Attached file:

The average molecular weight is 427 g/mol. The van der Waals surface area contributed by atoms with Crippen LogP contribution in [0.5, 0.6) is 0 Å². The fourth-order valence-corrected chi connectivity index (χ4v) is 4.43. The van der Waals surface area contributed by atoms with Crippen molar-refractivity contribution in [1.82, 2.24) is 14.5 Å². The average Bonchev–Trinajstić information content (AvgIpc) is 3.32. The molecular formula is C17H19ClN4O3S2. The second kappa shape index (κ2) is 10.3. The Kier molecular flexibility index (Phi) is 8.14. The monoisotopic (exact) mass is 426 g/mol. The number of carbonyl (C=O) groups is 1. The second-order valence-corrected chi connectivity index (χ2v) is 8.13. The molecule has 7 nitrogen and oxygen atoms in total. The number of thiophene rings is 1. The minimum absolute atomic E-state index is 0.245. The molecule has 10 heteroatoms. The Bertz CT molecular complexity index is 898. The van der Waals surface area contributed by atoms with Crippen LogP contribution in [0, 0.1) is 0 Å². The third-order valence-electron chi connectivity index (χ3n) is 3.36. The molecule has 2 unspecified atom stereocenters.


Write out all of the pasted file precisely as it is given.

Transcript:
The average molecular weight is 427 g/mol. The van der Waals surface area contributed by atoms with Crippen LogP contribution in [0.5, 0.6) is 0 Å². The fourth-order valence-corrected chi connectivity index (χ4v) is 4.43. The van der Waals surface area contributed by atoms with Crippen molar-refractivity contribution in [1.82, 2.24) is 14.5 Å². The average Bonchev–Trinajstić information content (AvgIpc) is 3.32. The molecular formula is C17H19ClN4O3S2. The second kappa shape index (κ2) is 10.3. The Kier molecular flexibility index (Phi) is 8.14. The monoisotopic (exact) mass is 426 g/mol. The number of carbonyl (C=O) groups is 1. The second-order valence-corrected chi connectivity index (χ2v) is 8.13. The molecule has 7 nitrogen and oxygen atoms in total. The number of thiophene rings is 1. The minimum absolute atomic E-state index is 0.245. The molecule has 10 heteroatoms. The Bertz CT molecular complexity index is 898. The van der Waals surface area contributed by atoms with Crippen LogP contribution in [0, 0.1) is 0 Å². The third-order valence-electron chi connectivity index (χ3n) is 3.36. The molecule has 2 unspecified atom stereocenters.